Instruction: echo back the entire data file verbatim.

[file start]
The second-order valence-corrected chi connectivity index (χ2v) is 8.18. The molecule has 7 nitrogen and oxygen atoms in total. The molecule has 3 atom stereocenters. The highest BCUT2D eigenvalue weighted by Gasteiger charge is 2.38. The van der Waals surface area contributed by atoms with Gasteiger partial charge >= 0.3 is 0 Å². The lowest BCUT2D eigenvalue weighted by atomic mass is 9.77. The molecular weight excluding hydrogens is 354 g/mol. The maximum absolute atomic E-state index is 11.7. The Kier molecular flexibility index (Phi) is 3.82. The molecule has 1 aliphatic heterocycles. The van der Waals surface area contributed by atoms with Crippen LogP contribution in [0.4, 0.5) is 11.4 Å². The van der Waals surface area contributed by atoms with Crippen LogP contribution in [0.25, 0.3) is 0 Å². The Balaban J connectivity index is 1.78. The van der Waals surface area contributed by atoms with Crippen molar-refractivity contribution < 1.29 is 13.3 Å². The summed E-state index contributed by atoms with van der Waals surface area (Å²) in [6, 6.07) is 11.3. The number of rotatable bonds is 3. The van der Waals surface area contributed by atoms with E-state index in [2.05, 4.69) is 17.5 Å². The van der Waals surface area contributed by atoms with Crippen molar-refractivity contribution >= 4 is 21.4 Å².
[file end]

The second-order valence-corrected chi connectivity index (χ2v) is 8.18. The molecule has 7 nitrogen and oxygen atoms in total. The molecule has 3 atom stereocenters. The highest BCUT2D eigenvalue weighted by Gasteiger charge is 2.38. The van der Waals surface area contributed by atoms with Gasteiger partial charge >= 0.3 is 0 Å². The lowest BCUT2D eigenvalue weighted by atomic mass is 9.77. The molecular weight excluding hydrogens is 354 g/mol. The maximum absolute atomic E-state index is 11.7. The Kier molecular flexibility index (Phi) is 3.82. The molecule has 1 aliphatic heterocycles. The van der Waals surface area contributed by atoms with Crippen LogP contribution in [0.4, 0.5) is 11.4 Å². The van der Waals surface area contributed by atoms with Crippen LogP contribution in [0.25, 0.3) is 0 Å². The Balaban J connectivity index is 1.78. The van der Waals surface area contributed by atoms with Crippen molar-refractivity contribution < 1.29 is 13.3 Å². The summed E-state index contributed by atoms with van der Waals surface area (Å²) in [6, 6.07) is 11.3. The number of rotatable bonds is 3. The van der Waals surface area contributed by atoms with E-state index in [2.05, 4.69) is 17.5 Å². The van der Waals surface area contributed by atoms with Crippen molar-refractivity contribution >= 4 is 21.4 Å².